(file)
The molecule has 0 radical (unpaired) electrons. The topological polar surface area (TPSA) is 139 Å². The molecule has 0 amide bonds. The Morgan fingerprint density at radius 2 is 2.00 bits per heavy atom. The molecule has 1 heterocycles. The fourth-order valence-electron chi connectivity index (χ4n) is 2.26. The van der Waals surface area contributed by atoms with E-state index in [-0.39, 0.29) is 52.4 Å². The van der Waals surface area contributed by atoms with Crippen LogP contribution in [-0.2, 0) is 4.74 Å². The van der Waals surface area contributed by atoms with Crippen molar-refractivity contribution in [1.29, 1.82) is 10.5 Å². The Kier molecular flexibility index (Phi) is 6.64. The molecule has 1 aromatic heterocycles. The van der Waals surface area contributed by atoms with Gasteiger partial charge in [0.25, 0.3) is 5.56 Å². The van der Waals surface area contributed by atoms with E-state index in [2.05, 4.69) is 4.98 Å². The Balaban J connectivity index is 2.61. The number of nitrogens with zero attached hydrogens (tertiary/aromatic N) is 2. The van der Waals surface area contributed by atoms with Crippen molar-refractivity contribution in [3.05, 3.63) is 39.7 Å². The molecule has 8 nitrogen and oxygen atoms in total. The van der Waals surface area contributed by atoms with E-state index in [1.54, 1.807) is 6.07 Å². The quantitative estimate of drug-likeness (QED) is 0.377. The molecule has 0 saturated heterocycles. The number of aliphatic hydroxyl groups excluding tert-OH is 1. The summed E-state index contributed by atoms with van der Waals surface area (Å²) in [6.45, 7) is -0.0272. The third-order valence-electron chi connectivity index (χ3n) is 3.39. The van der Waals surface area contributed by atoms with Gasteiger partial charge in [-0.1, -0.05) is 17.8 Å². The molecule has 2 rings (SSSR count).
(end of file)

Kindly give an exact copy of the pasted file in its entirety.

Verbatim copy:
The molecule has 0 radical (unpaired) electrons. The topological polar surface area (TPSA) is 139 Å². The molecule has 0 amide bonds. The Morgan fingerprint density at radius 2 is 2.00 bits per heavy atom. The molecule has 1 heterocycles. The fourth-order valence-electron chi connectivity index (χ4n) is 2.26. The van der Waals surface area contributed by atoms with E-state index in [-0.39, 0.29) is 52.4 Å². The van der Waals surface area contributed by atoms with Crippen LogP contribution in [-0.2, 0) is 4.74 Å². The van der Waals surface area contributed by atoms with Crippen molar-refractivity contribution in [1.29, 1.82) is 10.5 Å². The Kier molecular flexibility index (Phi) is 6.64. The molecule has 1 aromatic heterocycles. The van der Waals surface area contributed by atoms with Gasteiger partial charge in [0.25, 0.3) is 5.56 Å². The van der Waals surface area contributed by atoms with E-state index in [2.05, 4.69) is 4.98 Å². The Balaban J connectivity index is 2.61. The number of nitrogens with zero attached hydrogens (tertiary/aromatic N) is 2. The van der Waals surface area contributed by atoms with Crippen molar-refractivity contribution in [3.05, 3.63) is 39.7 Å². The molecule has 8 nitrogen and oxygen atoms in total. The van der Waals surface area contributed by atoms with E-state index in [1.54, 1.807) is 6.07 Å². The quantitative estimate of drug-likeness (QED) is 0.377. The molecule has 0 saturated heterocycles. The number of aliphatic hydroxyl groups excluding tert-OH is 1. The summed E-state index contributed by atoms with van der Waals surface area (Å²) in [6.45, 7) is -0.0272. The third-order valence-electron chi connectivity index (χ3n) is 3.39. The van der Waals surface area contributed by atoms with Gasteiger partial charge in [-0.1, -0.05) is 17.8 Å². The molecule has 2 rings (SSSR count).